SOME modern scholars say that Satan is not a real person. They claim that he was merely created in the imagination of men. This controversy is nothing new. “The Devil’s deepest wile,” wrote 19th-century poet Charles-Pierre Baudelaire, “is to persuade us that he does not exist.”

Is Satan a real person? If so, where did he come from? Is he the unseen power behind the problems plaguing our world? How can you avoid his evil influence?

Is Satan the unseen power behind the problems plaguing our world?

What the Bible Says

The Bible describes Satan as a real person who exists in the invisible spirit realm. (Job 1:6) It tells us about his vicious and ruthless qualities as well as his evil actions. (Job 1:13-19; 2:7, 8; 2 Timothy 2:26) It even records conversations that Satan had with God and with Jesus.​—Job 1:7-12; Matthew 4:1-11.

Where did such an evil being come from? Long before man existed, God created his “firstborn” Son, who eventually came to be known as Jesus. (Colossians 1:15) In time, other “sons of God,” called angels, were created. (Job 38:4-7) All were perfect and righteous. However, one of those angels would become Satan.

Satan was not his given name at the time of his creation. It is a descriptive  name, which means “Adversary; Enemy; Accuser.” He came to be called Satan because he chose a life course in opposition to God.

Feelings of pride and rivalry toward God grew within this spirit creature. He wanted others to worship him. When God’s firstborn Son, Jesus, was on the earth, Satan even attempted to get Jesus to “do an act of worship” to him.​—Matthew 4:9.

Satan “did not stand fast in the truth.” (John 8:44) He implied that God was a liar, when, in fact, he was the liar. He told Eve that she could be like God, whereas he wanted to be like God. And through his deceitful ways, he achieved his selfish desire. To Eve, he made himself higher than God. By obeying Satan, Eve accepted Satan as her god.​—Genesis 3:1-7.

By fomenting rebellion, this once trusted angel made himself Satan​—an adversary and enemy of God and man. The designation “Devil,” which means “Slanderer,” was also added to this wicked one’s description. This leader of sin eventually influenced other angels to disobey God and join his rebellion. (Genesis 6:1, 2; 1 Peter 3:19, 20) These angels did not make mankind’s situation better. Because of their imitating Satan’s selfish ways, “the earth became filled with violence.”​—Genesis 6:11; Matthew 12:24.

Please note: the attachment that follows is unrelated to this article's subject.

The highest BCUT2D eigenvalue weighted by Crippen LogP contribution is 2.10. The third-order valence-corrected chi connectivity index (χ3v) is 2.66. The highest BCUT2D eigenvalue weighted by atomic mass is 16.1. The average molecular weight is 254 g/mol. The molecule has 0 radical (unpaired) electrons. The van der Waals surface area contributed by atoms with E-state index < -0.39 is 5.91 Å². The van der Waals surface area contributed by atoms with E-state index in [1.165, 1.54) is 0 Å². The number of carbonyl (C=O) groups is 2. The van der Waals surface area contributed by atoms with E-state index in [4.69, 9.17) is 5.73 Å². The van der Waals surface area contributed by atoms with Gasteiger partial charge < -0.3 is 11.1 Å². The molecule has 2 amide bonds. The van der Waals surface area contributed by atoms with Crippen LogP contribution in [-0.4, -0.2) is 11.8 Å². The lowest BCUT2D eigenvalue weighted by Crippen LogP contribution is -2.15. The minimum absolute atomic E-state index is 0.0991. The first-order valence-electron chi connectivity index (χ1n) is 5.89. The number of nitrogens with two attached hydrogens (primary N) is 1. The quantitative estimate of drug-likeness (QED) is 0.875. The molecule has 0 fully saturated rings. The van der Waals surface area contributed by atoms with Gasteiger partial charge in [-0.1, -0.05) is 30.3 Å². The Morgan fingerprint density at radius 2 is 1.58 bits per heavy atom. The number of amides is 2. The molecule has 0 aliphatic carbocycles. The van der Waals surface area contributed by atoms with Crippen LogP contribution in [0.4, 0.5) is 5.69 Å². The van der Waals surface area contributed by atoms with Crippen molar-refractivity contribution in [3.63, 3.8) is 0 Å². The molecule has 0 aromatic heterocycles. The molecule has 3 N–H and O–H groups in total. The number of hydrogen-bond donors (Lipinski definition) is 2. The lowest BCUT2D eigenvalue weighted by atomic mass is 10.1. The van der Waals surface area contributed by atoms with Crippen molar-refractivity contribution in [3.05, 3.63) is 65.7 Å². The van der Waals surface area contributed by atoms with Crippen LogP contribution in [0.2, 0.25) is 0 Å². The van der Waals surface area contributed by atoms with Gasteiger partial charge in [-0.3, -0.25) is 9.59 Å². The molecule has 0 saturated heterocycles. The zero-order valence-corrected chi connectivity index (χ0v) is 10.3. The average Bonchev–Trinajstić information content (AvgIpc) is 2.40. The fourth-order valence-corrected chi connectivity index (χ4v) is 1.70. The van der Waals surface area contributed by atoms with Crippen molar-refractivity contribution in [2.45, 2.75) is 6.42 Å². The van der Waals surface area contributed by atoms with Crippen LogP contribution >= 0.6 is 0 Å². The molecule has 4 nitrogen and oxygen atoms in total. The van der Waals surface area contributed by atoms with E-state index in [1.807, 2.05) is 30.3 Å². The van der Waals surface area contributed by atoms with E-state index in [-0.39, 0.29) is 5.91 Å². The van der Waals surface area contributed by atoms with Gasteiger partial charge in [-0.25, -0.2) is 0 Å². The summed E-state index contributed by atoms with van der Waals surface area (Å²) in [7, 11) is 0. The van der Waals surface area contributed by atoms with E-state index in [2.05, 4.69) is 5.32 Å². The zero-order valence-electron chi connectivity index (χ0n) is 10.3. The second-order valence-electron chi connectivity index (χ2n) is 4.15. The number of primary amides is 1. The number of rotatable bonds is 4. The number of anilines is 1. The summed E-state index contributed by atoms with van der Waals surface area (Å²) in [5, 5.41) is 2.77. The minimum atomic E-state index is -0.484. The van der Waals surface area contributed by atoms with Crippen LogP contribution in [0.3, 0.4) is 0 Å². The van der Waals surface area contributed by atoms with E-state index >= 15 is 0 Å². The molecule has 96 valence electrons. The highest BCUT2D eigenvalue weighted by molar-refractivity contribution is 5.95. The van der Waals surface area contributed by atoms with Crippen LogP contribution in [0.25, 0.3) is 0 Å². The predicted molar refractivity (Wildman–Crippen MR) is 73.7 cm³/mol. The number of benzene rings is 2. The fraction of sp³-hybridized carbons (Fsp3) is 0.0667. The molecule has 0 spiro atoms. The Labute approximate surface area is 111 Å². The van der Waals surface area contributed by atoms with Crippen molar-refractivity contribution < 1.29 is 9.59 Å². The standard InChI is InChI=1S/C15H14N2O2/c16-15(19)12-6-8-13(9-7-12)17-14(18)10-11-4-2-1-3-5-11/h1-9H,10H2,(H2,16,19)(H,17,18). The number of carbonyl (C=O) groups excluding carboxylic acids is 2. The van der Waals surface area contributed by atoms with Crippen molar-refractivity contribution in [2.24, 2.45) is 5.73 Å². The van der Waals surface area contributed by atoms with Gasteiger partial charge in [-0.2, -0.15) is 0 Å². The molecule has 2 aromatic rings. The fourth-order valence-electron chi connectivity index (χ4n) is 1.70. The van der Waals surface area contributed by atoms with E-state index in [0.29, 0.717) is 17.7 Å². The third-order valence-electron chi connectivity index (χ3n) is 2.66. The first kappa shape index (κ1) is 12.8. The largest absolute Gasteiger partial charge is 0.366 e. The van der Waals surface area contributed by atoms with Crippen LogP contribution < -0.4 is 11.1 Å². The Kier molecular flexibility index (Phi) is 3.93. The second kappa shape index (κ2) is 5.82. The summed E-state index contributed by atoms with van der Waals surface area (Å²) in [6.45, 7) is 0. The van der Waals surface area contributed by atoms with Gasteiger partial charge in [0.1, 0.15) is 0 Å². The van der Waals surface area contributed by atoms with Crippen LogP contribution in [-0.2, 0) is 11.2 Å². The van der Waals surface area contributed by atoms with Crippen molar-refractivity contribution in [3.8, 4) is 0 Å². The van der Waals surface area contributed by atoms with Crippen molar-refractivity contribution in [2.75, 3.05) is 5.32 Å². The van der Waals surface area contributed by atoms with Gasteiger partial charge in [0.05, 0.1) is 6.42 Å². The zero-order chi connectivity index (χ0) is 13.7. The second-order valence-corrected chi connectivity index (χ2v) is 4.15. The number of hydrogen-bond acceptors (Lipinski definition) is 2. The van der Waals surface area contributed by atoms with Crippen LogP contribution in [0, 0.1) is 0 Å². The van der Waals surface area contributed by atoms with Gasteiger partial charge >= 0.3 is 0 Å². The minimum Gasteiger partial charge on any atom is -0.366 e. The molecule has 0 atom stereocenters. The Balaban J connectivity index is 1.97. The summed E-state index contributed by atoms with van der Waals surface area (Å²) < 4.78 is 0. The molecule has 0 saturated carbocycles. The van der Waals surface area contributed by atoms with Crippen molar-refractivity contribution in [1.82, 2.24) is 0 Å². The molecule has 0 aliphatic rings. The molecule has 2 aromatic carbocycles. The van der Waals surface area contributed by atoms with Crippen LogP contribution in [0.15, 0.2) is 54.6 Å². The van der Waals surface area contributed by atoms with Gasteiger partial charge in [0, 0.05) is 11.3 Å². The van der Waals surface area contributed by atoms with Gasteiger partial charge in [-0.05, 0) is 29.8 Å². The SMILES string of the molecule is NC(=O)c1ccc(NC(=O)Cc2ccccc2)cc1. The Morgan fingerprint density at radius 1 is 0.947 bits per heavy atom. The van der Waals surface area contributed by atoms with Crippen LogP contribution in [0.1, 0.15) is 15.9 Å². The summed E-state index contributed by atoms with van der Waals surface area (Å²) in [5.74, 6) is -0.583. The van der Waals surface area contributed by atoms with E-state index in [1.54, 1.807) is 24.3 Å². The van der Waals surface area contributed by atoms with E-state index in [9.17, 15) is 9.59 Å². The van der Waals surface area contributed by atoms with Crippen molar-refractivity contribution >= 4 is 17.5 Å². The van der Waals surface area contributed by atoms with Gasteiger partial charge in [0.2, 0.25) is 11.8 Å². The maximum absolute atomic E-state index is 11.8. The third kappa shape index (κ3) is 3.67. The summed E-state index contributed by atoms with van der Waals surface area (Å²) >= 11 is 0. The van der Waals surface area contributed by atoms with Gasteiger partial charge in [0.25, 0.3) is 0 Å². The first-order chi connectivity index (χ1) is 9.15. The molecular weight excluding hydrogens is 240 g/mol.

How Powerful Is Satan’s Influence?

A criminal may wipe his fingerprints from the crime scene in an attempt to leave no trace of his identity. However, when the police arrive, they realize that if a crime has been committed, there must be a criminal. Satan, the original “manslayer,” tries to leave no trace of his identity. (John 8:44; Hebrews 2:14) When speaking with Eve, Satan hid his identity behind a serpent. He is still trying to hide today. He “has blinded the minds of the unbelievers” so as to conceal the extent of his powerful influence.​—2 Corinthians 4:4.

However, Jesus identified Satan as the criminal mastermind behind the corrupt world we live in. He called him “the ruler of this world.” (John 12:31; 16:11) “The whole world is lying in the power of the wicked one,” wrote the apostle John. (1 John 5:19) Satan effectively uses “the desire of the flesh and the desire of the eyes and the showy display of one’s means of life” in “misleading the entire inhabited earth.” (1 John 2:16; Revelation 12:9) He is the one whom mankind in general obeys.

As was the case with Eve, those obeying Satan, in effect, make him their god. Hence, Satan is “the god of this system of things.” (2 Corinthians 4:4) The effects of his rule include hypocrisy and lies; war, torture and destruction; crime, greed and corruption.

How You Can Avoid His Influence

The Bible warns: “Keep your senses, be watchful.” Why? Because “your adversary, the Devil, walks about like a roaring lion, seeking to devour someone.” (1 Peter 5:8) Though this scripture is sobering, it is reassuring to know that only those who do not keep their senses​—those not keeping on the watch—​will be “overreached by Satan.”​—2 Corinthians 2:11.

It is vital that we accept the reality of Satan’s existence and allow God to ‘make us firm’ and ‘make us strong.’ In that way we can take a “stand against [Satan]” and put ourselves on God’s side.​—1 Peter 5:9, 10.